I can assure the House that if the discussion was in Ontario, if the situation was reversed, we would have action from the government. Unfortunately, Newfoundland and Labrador only has seven representatives. Many friends in the parliamentary system across the country support the men and women of Newfoundland and Labrador on this important recommendation.

Basically, we will actually be saving the international community a lot of money. We are not saying to the foreign vessels to go away, get lost and never be seen again. We are saying that they can come in. They can fish their historical quota. All it means is that Canadians are going to observe what they have on board those vessels. We are going to ensure that what they catch is exactly what they are allowed to have. That is it.

We already pay 50% of NAFO's costs and it is not working. Foreign fishing vessels are taking advantage of us because we do not have patrols and we have a government that is extremely weak when it comes to enforcements or discussions of this nature.

We as a committee are constantly frustrated by government delays. Again, the government does not want to turn its back on the international community, but it is willing to turn its back on fishermen and their families. That is a sin.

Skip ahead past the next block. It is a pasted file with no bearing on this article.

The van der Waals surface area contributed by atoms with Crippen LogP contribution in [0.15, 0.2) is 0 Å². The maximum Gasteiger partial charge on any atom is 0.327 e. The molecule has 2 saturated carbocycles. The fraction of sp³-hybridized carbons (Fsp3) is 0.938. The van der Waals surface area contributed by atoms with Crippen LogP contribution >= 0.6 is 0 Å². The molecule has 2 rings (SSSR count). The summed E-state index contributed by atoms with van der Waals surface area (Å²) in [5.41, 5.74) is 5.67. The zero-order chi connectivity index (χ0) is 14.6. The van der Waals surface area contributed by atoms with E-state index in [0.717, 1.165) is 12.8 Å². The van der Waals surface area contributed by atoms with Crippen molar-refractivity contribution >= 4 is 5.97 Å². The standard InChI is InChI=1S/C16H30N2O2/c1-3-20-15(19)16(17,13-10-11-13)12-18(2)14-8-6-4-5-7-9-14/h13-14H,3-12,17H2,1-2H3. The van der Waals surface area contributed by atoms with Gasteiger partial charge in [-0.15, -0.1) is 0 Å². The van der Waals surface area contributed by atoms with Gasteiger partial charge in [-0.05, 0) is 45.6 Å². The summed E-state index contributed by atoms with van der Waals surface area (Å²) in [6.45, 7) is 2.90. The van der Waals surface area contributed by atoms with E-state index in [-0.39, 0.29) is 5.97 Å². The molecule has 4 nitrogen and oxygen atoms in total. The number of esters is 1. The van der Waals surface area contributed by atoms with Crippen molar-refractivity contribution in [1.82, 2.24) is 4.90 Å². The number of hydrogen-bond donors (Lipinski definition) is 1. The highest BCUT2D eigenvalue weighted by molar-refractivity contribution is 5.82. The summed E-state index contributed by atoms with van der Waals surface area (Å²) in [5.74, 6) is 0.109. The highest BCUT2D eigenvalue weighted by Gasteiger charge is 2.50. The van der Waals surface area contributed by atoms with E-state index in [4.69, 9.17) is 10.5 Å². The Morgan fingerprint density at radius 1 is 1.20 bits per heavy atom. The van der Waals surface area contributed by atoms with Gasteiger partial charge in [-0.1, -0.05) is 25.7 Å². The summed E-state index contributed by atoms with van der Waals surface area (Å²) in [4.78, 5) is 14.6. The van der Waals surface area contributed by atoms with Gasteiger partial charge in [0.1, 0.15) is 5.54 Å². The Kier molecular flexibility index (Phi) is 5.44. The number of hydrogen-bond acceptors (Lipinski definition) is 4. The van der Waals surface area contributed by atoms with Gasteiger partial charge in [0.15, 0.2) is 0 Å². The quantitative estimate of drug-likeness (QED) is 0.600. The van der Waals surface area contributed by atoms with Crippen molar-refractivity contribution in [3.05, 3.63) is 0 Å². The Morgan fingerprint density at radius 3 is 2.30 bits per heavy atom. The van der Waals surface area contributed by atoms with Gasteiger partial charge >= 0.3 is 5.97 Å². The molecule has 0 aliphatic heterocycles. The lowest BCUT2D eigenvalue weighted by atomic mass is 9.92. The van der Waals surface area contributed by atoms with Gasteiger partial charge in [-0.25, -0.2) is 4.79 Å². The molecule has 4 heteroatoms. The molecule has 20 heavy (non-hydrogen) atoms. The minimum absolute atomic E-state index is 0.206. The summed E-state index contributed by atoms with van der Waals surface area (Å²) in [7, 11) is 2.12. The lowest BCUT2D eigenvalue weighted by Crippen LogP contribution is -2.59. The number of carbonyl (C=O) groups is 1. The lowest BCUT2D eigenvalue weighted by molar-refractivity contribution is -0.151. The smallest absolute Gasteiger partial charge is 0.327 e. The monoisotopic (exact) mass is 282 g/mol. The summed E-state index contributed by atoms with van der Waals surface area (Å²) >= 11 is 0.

We are recommending custodial management. Let us take control of those stocks. Let us say to the international community that it can still fish, but we are going to check what it has. That is all. If we do that, I assure the House that those stocks will come back and they will rebound.

The beneficiaries of that will not just be Newfoundland and Labrador. It will be the international community. If it keeps going the way it is going, years from now this discussion will be muted because there will be no fish left.

Years ago, a former Liberal leader, Pierre Trudeau, was asked a question about fisheries and his answer was “The problem with fish is that they swim”. Yes, they do. The reality is we need to have enforcement out on the water. We believe that Canadians are the ones to do that. If we were to do that, we could assure the people of Newfoundland and Labrador that their initial resource, their offshore resource, belongs to the people of Newfoundland and Labrador and for that matter to all Canadians.

On behalf of our party, I again thank the hon. member for St. John's West and his party for bringing this motion forward. We in the federal NDP and our provincial colleagues across the country completely support the motion.

Fisheries
Private Members' Business

7:05 p.m.

Liberal

Bill Matthews Burin—St. George's, NL